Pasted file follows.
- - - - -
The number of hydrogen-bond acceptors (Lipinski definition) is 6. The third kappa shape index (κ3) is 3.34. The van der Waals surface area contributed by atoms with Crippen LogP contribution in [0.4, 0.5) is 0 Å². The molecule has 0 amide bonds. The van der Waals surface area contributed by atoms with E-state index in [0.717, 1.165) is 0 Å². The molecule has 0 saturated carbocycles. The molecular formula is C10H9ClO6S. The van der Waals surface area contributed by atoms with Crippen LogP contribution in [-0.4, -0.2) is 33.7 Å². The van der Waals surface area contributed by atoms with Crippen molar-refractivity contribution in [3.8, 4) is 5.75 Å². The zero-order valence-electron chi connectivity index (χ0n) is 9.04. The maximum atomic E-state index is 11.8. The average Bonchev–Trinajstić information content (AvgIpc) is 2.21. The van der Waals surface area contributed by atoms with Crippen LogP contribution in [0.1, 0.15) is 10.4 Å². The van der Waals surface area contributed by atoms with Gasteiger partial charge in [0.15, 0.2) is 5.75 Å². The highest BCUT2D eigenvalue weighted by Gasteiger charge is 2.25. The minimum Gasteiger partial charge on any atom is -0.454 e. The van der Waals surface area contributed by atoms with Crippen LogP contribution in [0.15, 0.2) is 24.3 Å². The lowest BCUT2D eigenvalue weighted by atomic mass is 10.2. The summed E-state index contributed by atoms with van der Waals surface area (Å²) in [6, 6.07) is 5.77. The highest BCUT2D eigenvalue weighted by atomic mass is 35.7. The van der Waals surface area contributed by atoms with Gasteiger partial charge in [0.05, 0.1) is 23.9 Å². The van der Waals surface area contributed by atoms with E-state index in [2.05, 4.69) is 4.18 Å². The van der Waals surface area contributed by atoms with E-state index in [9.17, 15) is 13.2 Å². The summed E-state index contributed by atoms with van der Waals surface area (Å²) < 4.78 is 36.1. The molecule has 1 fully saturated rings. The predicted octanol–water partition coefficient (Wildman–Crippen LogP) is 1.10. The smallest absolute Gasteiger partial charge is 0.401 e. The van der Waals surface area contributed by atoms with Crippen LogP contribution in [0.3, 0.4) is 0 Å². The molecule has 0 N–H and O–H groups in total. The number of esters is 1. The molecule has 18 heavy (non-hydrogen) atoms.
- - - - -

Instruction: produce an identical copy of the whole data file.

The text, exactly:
The number of hydrogen-bond acceptors (Lipinski definition) is 6. The third kappa shape index (κ3) is 3.34. The van der Waals surface area contributed by atoms with Crippen LogP contribution in [0.4, 0.5) is 0 Å². The molecule has 0 amide bonds. The van der Waals surface area contributed by atoms with E-state index in [0.717, 1.165) is 0 Å². The molecule has 0 saturated carbocycles. The molecular formula is C10H9ClO6S. The van der Waals surface area contributed by atoms with Crippen LogP contribution in [-0.4, -0.2) is 33.7 Å². The van der Waals surface area contributed by atoms with Crippen molar-refractivity contribution in [3.8, 4) is 5.75 Å². The zero-order valence-electron chi connectivity index (χ0n) is 9.04. The maximum atomic E-state index is 11.8. The average Bonchev–Trinajstić information content (AvgIpc) is 2.21. The van der Waals surface area contributed by atoms with Crippen LogP contribution in [0.1, 0.15) is 10.4 Å². The van der Waals surface area contributed by atoms with Gasteiger partial charge in [0.15, 0.2) is 5.75 Å². The highest BCUT2D eigenvalue weighted by Gasteiger charge is 2.25. The minimum Gasteiger partial charge on any atom is -0.454 e. The van der Waals surface area contributed by atoms with Crippen LogP contribution in [0.15, 0.2) is 24.3 Å². The lowest BCUT2D eigenvalue weighted by atomic mass is 10.2. The summed E-state index contributed by atoms with van der Waals surface area (Å²) in [6, 6.07) is 5.77. The highest BCUT2D eigenvalue weighted by atomic mass is 35.7. The van der Waals surface area contributed by atoms with Gasteiger partial charge in [0.05, 0.1) is 23.9 Å². The van der Waals surface area contributed by atoms with E-state index in [2.05, 4.69) is 4.18 Å². The van der Waals surface area contributed by atoms with E-state index in [9.17, 15) is 13.2 Å². The summed E-state index contributed by atoms with van der Waals surface area (Å²) < 4.78 is 36.1. The molecule has 1 fully saturated rings. The predicted octanol–water partition coefficient (Wildman–Crippen LogP) is 1.10. The smallest absolute Gasteiger partial charge is 0.401 e. The van der Waals surface area contributed by atoms with Crippen LogP contribution in [0.3, 0.4) is 0 Å². The molecule has 0 N–H and O–H groups in total. The number of esters is 1. The molecule has 18 heavy (non-hydrogen) atoms.